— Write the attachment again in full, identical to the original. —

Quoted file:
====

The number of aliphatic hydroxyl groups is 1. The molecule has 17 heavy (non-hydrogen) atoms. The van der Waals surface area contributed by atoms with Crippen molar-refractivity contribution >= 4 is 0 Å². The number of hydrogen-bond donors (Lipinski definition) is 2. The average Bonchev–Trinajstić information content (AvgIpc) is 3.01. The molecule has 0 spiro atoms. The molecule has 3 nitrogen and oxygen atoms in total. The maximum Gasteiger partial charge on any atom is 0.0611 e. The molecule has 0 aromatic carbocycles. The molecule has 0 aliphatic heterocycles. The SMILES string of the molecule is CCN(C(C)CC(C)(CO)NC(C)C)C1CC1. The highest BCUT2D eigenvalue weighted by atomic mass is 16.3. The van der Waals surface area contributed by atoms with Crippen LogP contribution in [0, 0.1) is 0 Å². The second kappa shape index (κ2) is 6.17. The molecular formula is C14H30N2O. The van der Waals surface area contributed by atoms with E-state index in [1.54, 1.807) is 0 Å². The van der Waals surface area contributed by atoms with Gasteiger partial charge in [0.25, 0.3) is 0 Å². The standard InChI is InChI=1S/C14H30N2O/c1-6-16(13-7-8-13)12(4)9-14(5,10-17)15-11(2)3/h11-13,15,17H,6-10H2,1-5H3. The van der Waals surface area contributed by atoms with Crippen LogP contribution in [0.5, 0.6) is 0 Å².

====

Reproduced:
The number of aliphatic hydroxyl groups is 1. The molecule has 17 heavy (non-hydrogen) atoms. The van der Waals surface area contributed by atoms with Crippen molar-refractivity contribution >= 4 is 0 Å². The number of hydrogen-bond donors (Lipinski definition) is 2. The average Bonchev–Trinajstić information content (AvgIpc) is 3.01. The molecule has 0 spiro atoms. The molecule has 3 nitrogen and oxygen atoms in total. The maximum Gasteiger partial charge on any atom is 0.0611 e. The molecule has 0 aromatic carbocycles. The molecule has 0 aliphatic heterocycles. The SMILES string of the molecule is CCN(C(C)CC(C)(CO)NC(C)C)C1CC1. The highest BCUT2D eigenvalue weighted by atomic mass is 16.3. The van der Waals surface area contributed by atoms with Crippen LogP contribution in [0, 0.1) is 0 Å². The second kappa shape index (κ2) is 6.17. The molecular formula is C14H30N2O. The van der Waals surface area contributed by atoms with E-state index in [1.54, 1.807) is 0 Å². The van der Waals surface area contributed by atoms with Gasteiger partial charge in [0.25, 0.3) is 0 Å². The standard InChI is InChI=1S/C14H30N2O/c1-6-16(13-7-8-13)12(4)9-14(5,10-17)15-11(2)3/h11-13,15,17H,6-10H2,1-5H3. The van der Waals surface area contributed by atoms with Crippen LogP contribution in [0.5, 0.6) is 0 Å².